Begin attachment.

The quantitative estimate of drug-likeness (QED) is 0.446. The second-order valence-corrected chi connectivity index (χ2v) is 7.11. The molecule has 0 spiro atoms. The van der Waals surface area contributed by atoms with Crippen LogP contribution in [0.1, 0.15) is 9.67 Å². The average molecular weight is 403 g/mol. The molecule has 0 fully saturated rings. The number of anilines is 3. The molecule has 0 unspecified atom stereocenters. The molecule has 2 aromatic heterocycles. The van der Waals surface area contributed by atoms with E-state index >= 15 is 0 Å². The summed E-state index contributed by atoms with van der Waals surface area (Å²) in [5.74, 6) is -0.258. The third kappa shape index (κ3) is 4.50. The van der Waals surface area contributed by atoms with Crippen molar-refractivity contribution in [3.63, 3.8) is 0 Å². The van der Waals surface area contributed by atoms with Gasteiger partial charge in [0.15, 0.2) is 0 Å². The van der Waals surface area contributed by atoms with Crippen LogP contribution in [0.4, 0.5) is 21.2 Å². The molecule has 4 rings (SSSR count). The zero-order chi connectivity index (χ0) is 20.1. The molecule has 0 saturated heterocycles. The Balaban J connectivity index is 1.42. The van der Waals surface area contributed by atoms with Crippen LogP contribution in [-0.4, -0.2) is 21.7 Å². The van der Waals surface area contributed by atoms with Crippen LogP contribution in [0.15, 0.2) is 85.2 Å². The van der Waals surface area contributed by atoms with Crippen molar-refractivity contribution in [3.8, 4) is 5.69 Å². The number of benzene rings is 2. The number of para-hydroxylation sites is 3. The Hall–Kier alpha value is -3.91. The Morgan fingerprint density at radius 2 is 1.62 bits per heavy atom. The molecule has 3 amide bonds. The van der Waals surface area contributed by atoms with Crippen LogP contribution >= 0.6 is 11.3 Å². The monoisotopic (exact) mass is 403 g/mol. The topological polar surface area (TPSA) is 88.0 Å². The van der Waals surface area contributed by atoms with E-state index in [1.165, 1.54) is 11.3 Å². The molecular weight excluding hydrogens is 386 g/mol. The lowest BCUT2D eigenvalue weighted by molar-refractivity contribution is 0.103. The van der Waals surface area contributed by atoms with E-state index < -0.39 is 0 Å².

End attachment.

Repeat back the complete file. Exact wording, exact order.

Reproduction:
The quantitative estimate of drug-likeness (QED) is 0.446. The second-order valence-corrected chi connectivity index (χ2v) is 7.11. The molecule has 0 spiro atoms. The van der Waals surface area contributed by atoms with Crippen LogP contribution in [0.1, 0.15) is 9.67 Å². The average molecular weight is 403 g/mol. The molecule has 0 fully saturated rings. The number of anilines is 3. The molecule has 0 unspecified atom stereocenters. The molecule has 2 aromatic heterocycles. The van der Waals surface area contributed by atoms with E-state index >= 15 is 0 Å². The summed E-state index contributed by atoms with van der Waals surface area (Å²) in [5.74, 6) is -0.258. The third kappa shape index (κ3) is 4.50. The van der Waals surface area contributed by atoms with Crippen molar-refractivity contribution in [3.63, 3.8) is 0 Å². The van der Waals surface area contributed by atoms with Gasteiger partial charge in [0.15, 0.2) is 0 Å². The van der Waals surface area contributed by atoms with Crippen LogP contribution in [0.4, 0.5) is 21.2 Å². The molecule has 4 rings (SSSR count). The zero-order chi connectivity index (χ0) is 20.1. The molecule has 0 saturated heterocycles. The Balaban J connectivity index is 1.42. The van der Waals surface area contributed by atoms with Crippen LogP contribution in [-0.4, -0.2) is 21.7 Å². The van der Waals surface area contributed by atoms with Crippen LogP contribution in [0.15, 0.2) is 85.2 Å². The van der Waals surface area contributed by atoms with Crippen molar-refractivity contribution in [3.8, 4) is 5.69 Å². The number of benzene rings is 2. The number of para-hydroxylation sites is 3. The Hall–Kier alpha value is -3.91. The Morgan fingerprint density at radius 2 is 1.62 bits per heavy atom. The molecule has 3 amide bonds. The van der Waals surface area contributed by atoms with Crippen LogP contribution >= 0.6 is 11.3 Å². The monoisotopic (exact) mass is 403 g/mol. The topological polar surface area (TPSA) is 88.0 Å². The van der Waals surface area contributed by atoms with E-state index in [1.165, 1.54) is 11.3 Å². The molecular weight excluding hydrogens is 386 g/mol. The lowest BCUT2D eigenvalue weighted by molar-refractivity contribution is 0.103. The van der Waals surface area contributed by atoms with E-state index < -0.39 is 0 Å².